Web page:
MACHPELAH, CAVE OF (Heb. מְעָרַת הַמַּכְפֵּלָה). The word "Machpelah," which in the Bible always appears with a definite article, is variously the name of a cave (Gen. 23:9, 19; 25:9); a field, "the cave which is in the field of Machpelah" (Gen. 49:30); and a place, "the field of Ephron, which was in Machpelah" (Gen. 23:17). The actual meaning of "Machpelah" is understood by all the early translations (Targum, Septuagint, et al.) as well as by the rabbis to mean "double" (from the Hebrew root k-p-l) and is interpreted in rabbinical literature as referring either to a double cave or to the "couples" buried in the cave. Machpelah is situated near Mamre, identified with Hebron (Gen. 23:19, 33:19). The Bible relates that Abraham, wishing to bury Sarah, purchased Machpelah from Ephron the Hittite for 400 silver shekels. Abraham himself, Isaac and Rebekah, Jacob and Leah were all later buried there. Jacob specifically commanded his sons not to bury him in Egypt but to lay him to rest with his fathers in the cave of Machpelah (Gen. 47:28–31; 49:30). The site of the cave is today identified with Ḥaram el-Khalīl in modern Hebron. Surrounding the area, to a height of 39 ft. (12 m.), is a magnificent wall, distinguished by its decorative drafted-margin masonry, which are up to 23 ft. (7.5 m.) in length, and a very particular arrangement of pilasters. This wall is attributed to the time of Herod the Great and surrounding walls with pilasters also existed at the Temple Mount in Jerusalem and at Mamre (Ramat el-Khalil) (see Jacobson, Magen). Josephus, who describes the tombs of the patriarchs as "of really fine marble and exquisite workmanship" (Jos., Wars 4:532), does not, however, mention the surrounding wall (temenos). The first to prepare a plan of the structure was Ermete Pierotti between 1854 and 1861. A major study of the monument was later made by L.H. Vincent and E.J.H. Mackay following World War I in 1919. In 1968–69 excavations were conducted by Z. Yeivin along the southwestern side of the surrounding wall, bringing to light leveled rock surfaces, cupmarks, and a plastered installation. Interestingly, the monumental Herodian walls were very carefully adapted to the irregularities of the underlying surface of the rock, perhaps in an attempt to preserve the holiness of the hill. The earliest source on the arrangement of the Patriarchal graves is in the Book of Jubilees (36:21) which states that "Leah is buried to the left of Sarah." According to the Jerusalem Talmud, the graves of the patriarchs are situated in the form used for the partaking of a meal; the most prominent reclining at the head, on the middle couch, the second above him and the third below him (TJ, Ta'an. 4:2). The two structures, which today mark the tombs of Abraham and Sarah, are indeed in the center of the compound area. The tombs of Jacob and Leah are at the northwestern end so that when facing the tombs from the southwest – the probable original entrance – the tomb of Leah is in fact to the left of Sarah's. The area inside the compound was evidently originally left roofless (a similar conclusion may be reached regarding the Mamre compound). The Byzantines built a church, later converted by the Muslims into a mosque, at the southeastern extremity, which left the two constructions marking Isaac and Rebekah's tombs inside, while those for Abraham and Sarah were outside, at the entrance. In the floor, inside the mosque, are two openings leading to the cave underneath. One of these, at the southeast wall, is covered by stone slabs fixed with iron hooks. The other, at the opposite wall, is open, as a Muslim custom requires the lowering of an oil lamp which is continually lit. The actual form of the cavern is uncertain but from the accounts of travelers it seems safe to conclude that there are at least two caves joined by a passage and possibly a third inner chamber. The entrance to the caves (apart from the two openings) is inaccessible today, though following the Six-Day War, moshe dayan , who was serving as defense minister at that time, managed to gain access to a flight of steps leading to a narrow subterranean tunnel extending beneath the tomb of Isaac and leading to a chamber containing Moslem inscribed plaques. Rabbinic sources mention the burial of Adam and Eve in the Machpelah and the alternative biblical name for Hebron, Kiriath-Arba ("the town of the four"), is explained to refer to the four couples buried there. According to Josephus and apocryphal sources, the sons of Jacob were also buried in the Machpelah. A Muslim tradition maintains that Joseph was buried here, his tomb and the Mosque of Joseph being just outside the southwest exit of the compound. This tradition is probably due to a corruption of the Arabic name for Esau, whose head, according to aggadic sources, fell within the cave after he had been killed in a battle for the right of burial in the Machpelah (Sot. 13a; PdRE 39).   Plan of the mosque above the Cave of Machpelah. After L.H. Vincent et al., Hebron, Le Haram El Khaltl, Spulture des Patriarches, Paris, 1923. Plan of the mosque above the Cave of Machpelah. After L.H. Vincent et al., Hebron, Le Haram El Khaltl, Sépulture des Patriarches, Paris, 1923.     During the Byzantine period, the Jews were authorized to pray within the area. The Christians entered through one gate and the Jews through another, offering incense while doing so; when the Arabs conquered the country they handed over the supervision of the cave of Machpelah to the Jews, in recognition of their assistance. During the late 11th century, the official responsible for the area bore the title of "The Servant to the Fathers of the World." The Jews of Hebron were accustomed to pray daily in the cave of Machpelah for the welfare of the head of the Palestinian gaonate. Many Jews sought to be buried in the vicinity of the cave of Machpelah. It was then written of them that "their resting-place was with that of the Fathers of the World." benjamin of tudela , the 12th-century traveler, relates that "many barrels, full of the remains of Jews, were brought there and they are still laid to rest there to this day." The Mamluk sultan Baybars prohibited the Jews and Christians from praying within the area (1267). Jews, however, were permitted to ascend five, later seven, steps on the side of the eastern wall and to insert petitions into a hole opposite the fourth step. This hole pierces the entire thickness of the wall, to a depth of 6 ft. 6 in. (2.25 m.). It is first mentioned in 1521, and it can almost certainly be assumed to have been made at the request of the Jews of Hebron, possibly on payment of a large sum, so that their supplications would fall into the cave situated under the floor of the area. The extremity of the hole is below the blocked opening in the mosque floor and leads to the cave. Following the Six-Day War of 1967 the Machpelah became a popular center of pilgrimage, and Jews, after a period of 700 years, were once more able to visit the tombs of the patriarchs, and regular services were held there. Though strictly regulated, the use of the Machpelah by Jews and Muslims has made it one more bone of contention in a divided city. On Purim, February 25, 1994, Baruch Goldstein, Kiryat Arba's medical doctor, entered the Machpelah during Muslim prayers and opened fire with an automatic weapon, killing 29 and wounding 100. -BIBLIOGRAPHY: I.S. Horowitz, Ereẓ Yisrael u-Shekhenoteha (1923), 248–63; L.-H. Vincent and E.J.H. Mackay, Hébron, Le Haram el-Khalīl, Sépulture des Patriarches (1923); Braslavi, in: Eretz Israel, 5 (1958), 220–3; idem, in: Beit Mikra, 14 (1969), I, 50–56; Luria, ibid., 13 (1968), iii, 10–11; M. Ha-Kohen, Me'arat ha-Makhpelah ba-Mekorot u-va-Masorot (1965); O. Avisar (ed.), Sefer Ḥevron (1970). ADD. BIBLIOGRAPHY: Z. Yeivin, "Note on the Makhpelah Cave (Hebron)," in: Atiqot, 7 (Hebrew Series, 1974), 58–60; Z. Yeivin, "The Cave of Machpelah," in: Qadmoniot, 9:36 (1976), 125–29; M. Dayan, "The Cave Beneath the Mosque," ibid., 129–31; D.M. Jacobson, "Decorative Drafted-Margin Masonry in Jerusalem and Hebron and Its Relations," in: Levant, 32 (2000), 135–54; Y. Magen, "Mamre: A Cultic Site from the Reign of Herod," in: C. Bottini, L. Di Segni, and L. Daniel Chrupcala (eds.), One LandMany Cultures (2003), 245–57. (Joseph Braslavi (Braslavski) / Shimon Gibson (2nd ed)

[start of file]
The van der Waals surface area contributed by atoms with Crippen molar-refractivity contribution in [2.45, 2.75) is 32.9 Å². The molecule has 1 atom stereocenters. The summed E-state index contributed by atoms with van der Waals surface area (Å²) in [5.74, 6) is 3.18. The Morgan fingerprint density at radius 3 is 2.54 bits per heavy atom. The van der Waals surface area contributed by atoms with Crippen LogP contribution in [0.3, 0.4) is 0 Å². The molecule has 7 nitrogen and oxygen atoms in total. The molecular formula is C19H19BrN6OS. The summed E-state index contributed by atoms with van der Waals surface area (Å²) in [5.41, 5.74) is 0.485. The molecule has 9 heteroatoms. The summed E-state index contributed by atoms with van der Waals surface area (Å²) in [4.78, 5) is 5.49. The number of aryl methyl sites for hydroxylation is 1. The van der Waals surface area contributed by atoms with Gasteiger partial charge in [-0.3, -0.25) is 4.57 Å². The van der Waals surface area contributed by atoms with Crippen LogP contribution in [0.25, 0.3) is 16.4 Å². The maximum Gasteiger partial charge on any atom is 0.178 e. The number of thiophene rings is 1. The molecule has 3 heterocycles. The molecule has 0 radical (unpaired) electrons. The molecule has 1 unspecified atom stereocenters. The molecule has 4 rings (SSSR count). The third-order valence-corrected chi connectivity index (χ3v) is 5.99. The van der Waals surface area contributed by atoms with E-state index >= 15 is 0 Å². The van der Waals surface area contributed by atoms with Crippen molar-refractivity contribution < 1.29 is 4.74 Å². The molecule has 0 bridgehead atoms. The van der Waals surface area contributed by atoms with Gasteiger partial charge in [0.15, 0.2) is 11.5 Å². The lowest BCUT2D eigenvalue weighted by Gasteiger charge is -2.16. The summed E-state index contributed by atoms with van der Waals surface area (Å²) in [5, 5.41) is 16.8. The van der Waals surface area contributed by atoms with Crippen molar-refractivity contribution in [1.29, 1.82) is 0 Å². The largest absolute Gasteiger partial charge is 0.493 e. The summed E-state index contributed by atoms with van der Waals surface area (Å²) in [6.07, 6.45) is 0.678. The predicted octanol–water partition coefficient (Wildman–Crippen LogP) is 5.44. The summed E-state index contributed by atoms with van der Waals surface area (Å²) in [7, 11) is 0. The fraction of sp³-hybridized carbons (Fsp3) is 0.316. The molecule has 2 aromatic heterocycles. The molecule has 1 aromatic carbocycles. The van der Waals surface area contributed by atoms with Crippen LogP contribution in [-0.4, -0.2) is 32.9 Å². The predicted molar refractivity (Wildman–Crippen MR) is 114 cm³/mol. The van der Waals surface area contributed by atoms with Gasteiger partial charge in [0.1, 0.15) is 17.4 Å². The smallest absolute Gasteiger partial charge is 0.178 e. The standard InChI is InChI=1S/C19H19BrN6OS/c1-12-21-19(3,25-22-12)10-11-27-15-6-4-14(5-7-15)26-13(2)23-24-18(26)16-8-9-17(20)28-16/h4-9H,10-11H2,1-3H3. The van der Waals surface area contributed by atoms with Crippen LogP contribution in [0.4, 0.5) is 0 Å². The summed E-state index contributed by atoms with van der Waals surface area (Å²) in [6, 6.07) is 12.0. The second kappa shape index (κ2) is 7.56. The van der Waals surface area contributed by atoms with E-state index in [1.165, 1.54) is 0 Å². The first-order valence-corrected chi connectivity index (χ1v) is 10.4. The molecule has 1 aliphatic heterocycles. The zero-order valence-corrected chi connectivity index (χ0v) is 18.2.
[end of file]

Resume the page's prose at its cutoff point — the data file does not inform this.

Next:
Encyclopedia Judaica. 1971.